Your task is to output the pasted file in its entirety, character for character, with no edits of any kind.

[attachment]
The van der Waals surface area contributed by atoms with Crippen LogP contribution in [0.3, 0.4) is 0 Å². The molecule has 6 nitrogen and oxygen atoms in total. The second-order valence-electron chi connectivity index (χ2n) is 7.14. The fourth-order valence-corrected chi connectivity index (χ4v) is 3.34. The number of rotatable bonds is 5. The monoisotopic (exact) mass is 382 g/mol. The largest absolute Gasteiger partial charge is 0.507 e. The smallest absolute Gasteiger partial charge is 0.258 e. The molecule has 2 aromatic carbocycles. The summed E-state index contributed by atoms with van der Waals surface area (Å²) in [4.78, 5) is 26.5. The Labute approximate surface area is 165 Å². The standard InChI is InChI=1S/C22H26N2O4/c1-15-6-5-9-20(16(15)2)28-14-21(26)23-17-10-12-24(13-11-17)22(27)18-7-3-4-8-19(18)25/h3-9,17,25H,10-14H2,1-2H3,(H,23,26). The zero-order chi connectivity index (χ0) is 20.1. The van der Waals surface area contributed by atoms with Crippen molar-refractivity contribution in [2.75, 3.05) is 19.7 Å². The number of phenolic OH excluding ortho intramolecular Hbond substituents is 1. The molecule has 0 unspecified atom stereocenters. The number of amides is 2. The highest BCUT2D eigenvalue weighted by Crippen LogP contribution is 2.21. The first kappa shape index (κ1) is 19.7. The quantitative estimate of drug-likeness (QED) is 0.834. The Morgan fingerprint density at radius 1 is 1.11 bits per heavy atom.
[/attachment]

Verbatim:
The van der Waals surface area contributed by atoms with Crippen LogP contribution in [0.3, 0.4) is 0 Å². The molecule has 6 nitrogen and oxygen atoms in total. The second-order valence-electron chi connectivity index (χ2n) is 7.14. The fourth-order valence-corrected chi connectivity index (χ4v) is 3.34. The number of rotatable bonds is 5. The monoisotopic (exact) mass is 382 g/mol. The largest absolute Gasteiger partial charge is 0.507 e. The smallest absolute Gasteiger partial charge is 0.258 e. The molecule has 2 aromatic carbocycles. The summed E-state index contributed by atoms with van der Waals surface area (Å²) in [4.78, 5) is 26.5. The Labute approximate surface area is 165 Å². The standard InChI is InChI=1S/C22H26N2O4/c1-15-6-5-9-20(16(15)2)28-14-21(26)23-17-10-12-24(13-11-17)22(27)18-7-3-4-8-19(18)25/h3-9,17,25H,10-14H2,1-2H3,(H,23,26). The zero-order chi connectivity index (χ0) is 20.1. The van der Waals surface area contributed by atoms with Crippen molar-refractivity contribution in [2.75, 3.05) is 19.7 Å². The number of phenolic OH excluding ortho intramolecular Hbond substituents is 1. The molecule has 0 unspecified atom stereocenters. The number of amides is 2. The highest BCUT2D eigenvalue weighted by Crippen LogP contribution is 2.21. The first kappa shape index (κ1) is 19.7. The quantitative estimate of drug-likeness (QED) is 0.834. The Morgan fingerprint density at radius 1 is 1.11 bits per heavy atom.